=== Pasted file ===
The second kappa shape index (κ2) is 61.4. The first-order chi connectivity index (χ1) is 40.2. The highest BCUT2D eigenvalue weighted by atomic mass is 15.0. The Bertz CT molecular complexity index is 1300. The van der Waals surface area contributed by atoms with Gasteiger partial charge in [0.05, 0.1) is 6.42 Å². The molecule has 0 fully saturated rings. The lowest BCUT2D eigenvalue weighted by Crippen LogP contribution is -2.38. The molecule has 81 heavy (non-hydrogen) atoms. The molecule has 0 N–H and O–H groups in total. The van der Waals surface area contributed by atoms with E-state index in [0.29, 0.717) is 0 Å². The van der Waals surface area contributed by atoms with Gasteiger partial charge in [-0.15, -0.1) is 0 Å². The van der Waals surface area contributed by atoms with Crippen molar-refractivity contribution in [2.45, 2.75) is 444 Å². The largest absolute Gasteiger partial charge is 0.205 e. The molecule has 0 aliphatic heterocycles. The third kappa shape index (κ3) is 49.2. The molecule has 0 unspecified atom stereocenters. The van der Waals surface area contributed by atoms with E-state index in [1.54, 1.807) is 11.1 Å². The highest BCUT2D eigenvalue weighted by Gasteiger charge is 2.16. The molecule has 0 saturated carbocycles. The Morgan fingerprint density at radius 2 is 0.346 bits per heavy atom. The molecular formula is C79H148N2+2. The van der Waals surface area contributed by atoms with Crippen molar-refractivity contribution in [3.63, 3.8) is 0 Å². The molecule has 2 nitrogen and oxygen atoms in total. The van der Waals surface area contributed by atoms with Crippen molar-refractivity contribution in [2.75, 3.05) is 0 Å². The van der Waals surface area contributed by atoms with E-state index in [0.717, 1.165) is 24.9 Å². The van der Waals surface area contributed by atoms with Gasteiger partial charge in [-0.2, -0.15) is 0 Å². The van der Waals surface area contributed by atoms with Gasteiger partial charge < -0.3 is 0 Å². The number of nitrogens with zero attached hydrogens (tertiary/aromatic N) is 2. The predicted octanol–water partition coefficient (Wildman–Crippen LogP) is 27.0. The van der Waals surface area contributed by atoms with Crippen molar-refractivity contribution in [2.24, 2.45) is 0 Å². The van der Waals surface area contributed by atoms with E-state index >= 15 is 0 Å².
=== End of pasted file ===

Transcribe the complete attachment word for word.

The second kappa shape index (κ2) is 61.4. The first-order chi connectivity index (χ1) is 40.2. The highest BCUT2D eigenvalue weighted by atomic mass is 15.0. The Bertz CT molecular complexity index is 1300. The van der Waals surface area contributed by atoms with Gasteiger partial charge in [0.05, 0.1) is 6.42 Å². The molecule has 0 fully saturated rings. The lowest BCUT2D eigenvalue weighted by Crippen LogP contribution is -2.38. The molecule has 81 heavy (non-hydrogen) atoms. The molecule has 0 N–H and O–H groups in total. The van der Waals surface area contributed by atoms with E-state index in [0.29, 0.717) is 0 Å². The van der Waals surface area contributed by atoms with Gasteiger partial charge in [-0.15, -0.1) is 0 Å². The van der Waals surface area contributed by atoms with Crippen molar-refractivity contribution in [2.45, 2.75) is 444 Å². The largest absolute Gasteiger partial charge is 0.205 e. The molecule has 0 aliphatic heterocycles. The third kappa shape index (κ3) is 49.2. The molecule has 0 unspecified atom stereocenters. The van der Waals surface area contributed by atoms with E-state index in [1.54, 1.807) is 11.1 Å². The highest BCUT2D eigenvalue weighted by Gasteiger charge is 2.16. The molecule has 0 saturated carbocycles. The Morgan fingerprint density at radius 2 is 0.346 bits per heavy atom. The molecular formula is C79H148N2+2. The van der Waals surface area contributed by atoms with Crippen molar-refractivity contribution in [3.63, 3.8) is 0 Å². The molecule has 2 nitrogen and oxygen atoms in total. The van der Waals surface area contributed by atoms with Crippen molar-refractivity contribution in [2.75, 3.05) is 0 Å². The van der Waals surface area contributed by atoms with E-state index in [0.717, 1.165) is 24.9 Å². The van der Waals surface area contributed by atoms with Gasteiger partial charge in [-0.2, -0.15) is 0 Å². The van der Waals surface area contributed by atoms with Gasteiger partial charge < -0.3 is 0 Å². The number of nitrogens with zero attached hydrogens (tertiary/aromatic N) is 2. The predicted octanol–water partition coefficient (Wildman–Crippen LogP) is 27.0. The van der Waals surface area contributed by atoms with Crippen molar-refractivity contribution in [2.24, 2.45) is 0 Å². The van der Waals surface area contributed by atoms with E-state index >= 15 is 0 Å².